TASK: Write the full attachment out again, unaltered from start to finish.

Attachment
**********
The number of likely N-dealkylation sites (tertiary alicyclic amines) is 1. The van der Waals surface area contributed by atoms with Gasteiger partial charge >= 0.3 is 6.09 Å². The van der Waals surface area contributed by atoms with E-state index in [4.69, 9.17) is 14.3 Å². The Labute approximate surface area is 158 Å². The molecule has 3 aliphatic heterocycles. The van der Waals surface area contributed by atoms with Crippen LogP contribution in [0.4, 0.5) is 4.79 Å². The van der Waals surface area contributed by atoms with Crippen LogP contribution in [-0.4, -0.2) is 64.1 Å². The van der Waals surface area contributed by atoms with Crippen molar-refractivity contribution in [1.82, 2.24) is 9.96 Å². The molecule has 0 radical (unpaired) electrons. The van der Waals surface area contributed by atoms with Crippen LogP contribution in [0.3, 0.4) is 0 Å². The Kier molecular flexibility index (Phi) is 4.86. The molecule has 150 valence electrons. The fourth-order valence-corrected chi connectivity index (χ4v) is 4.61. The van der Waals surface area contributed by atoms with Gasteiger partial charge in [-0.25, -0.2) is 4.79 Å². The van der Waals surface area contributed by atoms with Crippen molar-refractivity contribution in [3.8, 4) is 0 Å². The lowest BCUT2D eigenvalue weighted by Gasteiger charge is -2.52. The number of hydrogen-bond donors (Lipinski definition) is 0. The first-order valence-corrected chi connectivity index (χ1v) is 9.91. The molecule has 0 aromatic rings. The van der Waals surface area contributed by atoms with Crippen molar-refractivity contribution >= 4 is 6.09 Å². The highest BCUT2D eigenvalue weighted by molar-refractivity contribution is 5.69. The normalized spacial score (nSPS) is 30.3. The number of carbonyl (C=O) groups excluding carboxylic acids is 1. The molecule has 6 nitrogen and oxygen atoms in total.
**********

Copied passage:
The number of likely N-dealkylation sites (tertiary alicyclic amines) is 1. The van der Waals surface area contributed by atoms with Gasteiger partial charge >= 0.3 is 6.09 Å². The van der Waals surface area contributed by atoms with E-state index in [4.69, 9.17) is 14.3 Å². The Labute approximate surface area is 158 Å². The molecule has 3 aliphatic heterocycles. The van der Waals surface area contributed by atoms with Crippen LogP contribution in [0.4, 0.5) is 4.79 Å². The van der Waals surface area contributed by atoms with Crippen LogP contribution in [-0.4, -0.2) is 64.1 Å². The van der Waals surface area contributed by atoms with Crippen molar-refractivity contribution in [1.82, 2.24) is 9.96 Å². The molecule has 0 radical (unpaired) electrons. The van der Waals surface area contributed by atoms with Crippen LogP contribution in [0.3, 0.4) is 0 Å². The Kier molecular flexibility index (Phi) is 4.86. The molecule has 150 valence electrons. The fourth-order valence-corrected chi connectivity index (χ4v) is 4.61. The van der Waals surface area contributed by atoms with Gasteiger partial charge in [-0.25, -0.2) is 4.79 Å². The van der Waals surface area contributed by atoms with Crippen molar-refractivity contribution in [3.8, 4) is 0 Å². The lowest BCUT2D eigenvalue weighted by Gasteiger charge is -2.52. The number of hydrogen-bond donors (Lipinski definition) is 0. The first-order valence-corrected chi connectivity index (χ1v) is 9.91. The molecule has 0 aromatic rings. The van der Waals surface area contributed by atoms with Crippen molar-refractivity contribution >= 4 is 6.09 Å². The highest BCUT2D eigenvalue weighted by molar-refractivity contribution is 5.69. The normalized spacial score (nSPS) is 30.3. The number of carbonyl (C=O) groups excluding carboxylic acids is 1. The molecule has 6 nitrogen and oxygen atoms in total.